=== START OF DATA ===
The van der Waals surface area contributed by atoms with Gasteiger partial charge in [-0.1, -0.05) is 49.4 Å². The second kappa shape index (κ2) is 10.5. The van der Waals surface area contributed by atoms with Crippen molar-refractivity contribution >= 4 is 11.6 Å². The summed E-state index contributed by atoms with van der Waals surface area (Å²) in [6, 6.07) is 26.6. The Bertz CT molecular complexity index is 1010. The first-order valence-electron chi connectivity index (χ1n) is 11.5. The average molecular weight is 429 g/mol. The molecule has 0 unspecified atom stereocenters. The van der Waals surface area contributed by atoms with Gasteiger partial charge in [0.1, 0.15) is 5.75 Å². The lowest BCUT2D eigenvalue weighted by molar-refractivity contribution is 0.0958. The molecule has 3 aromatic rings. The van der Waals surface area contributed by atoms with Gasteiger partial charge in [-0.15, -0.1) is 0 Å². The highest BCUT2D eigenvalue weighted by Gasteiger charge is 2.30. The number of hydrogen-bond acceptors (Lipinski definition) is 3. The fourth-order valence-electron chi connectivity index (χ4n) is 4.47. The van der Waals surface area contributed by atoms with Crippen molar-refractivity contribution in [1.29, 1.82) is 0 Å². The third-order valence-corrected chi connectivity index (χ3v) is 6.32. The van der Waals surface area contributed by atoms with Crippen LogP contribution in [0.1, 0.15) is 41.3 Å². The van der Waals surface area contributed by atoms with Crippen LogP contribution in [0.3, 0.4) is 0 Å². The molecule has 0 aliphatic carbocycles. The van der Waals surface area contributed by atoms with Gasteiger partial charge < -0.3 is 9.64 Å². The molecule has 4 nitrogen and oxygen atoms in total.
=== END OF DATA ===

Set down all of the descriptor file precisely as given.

The van der Waals surface area contributed by atoms with Gasteiger partial charge in [-0.1, -0.05) is 49.4 Å². The second kappa shape index (κ2) is 10.5. The van der Waals surface area contributed by atoms with Crippen molar-refractivity contribution >= 4 is 11.6 Å². The summed E-state index contributed by atoms with van der Waals surface area (Å²) in [6, 6.07) is 26.6. The Bertz CT molecular complexity index is 1010. The first-order valence-electron chi connectivity index (χ1n) is 11.5. The average molecular weight is 429 g/mol. The molecule has 0 unspecified atom stereocenters. The van der Waals surface area contributed by atoms with Gasteiger partial charge in [0.1, 0.15) is 5.75 Å². The lowest BCUT2D eigenvalue weighted by molar-refractivity contribution is 0.0958. The molecule has 3 aromatic rings. The van der Waals surface area contributed by atoms with Gasteiger partial charge in [-0.15, -0.1) is 0 Å². The highest BCUT2D eigenvalue weighted by Gasteiger charge is 2.30. The number of hydrogen-bond acceptors (Lipinski definition) is 3. The fourth-order valence-electron chi connectivity index (χ4n) is 4.47. The van der Waals surface area contributed by atoms with Crippen molar-refractivity contribution in [1.29, 1.82) is 0 Å². The third-order valence-corrected chi connectivity index (χ3v) is 6.32. The van der Waals surface area contributed by atoms with Crippen LogP contribution in [0.1, 0.15) is 41.3 Å². The van der Waals surface area contributed by atoms with Crippen LogP contribution in [0.3, 0.4) is 0 Å². The molecule has 0 aliphatic carbocycles. The van der Waals surface area contributed by atoms with Gasteiger partial charge < -0.3 is 9.64 Å². The molecule has 4 nitrogen and oxygen atoms in total.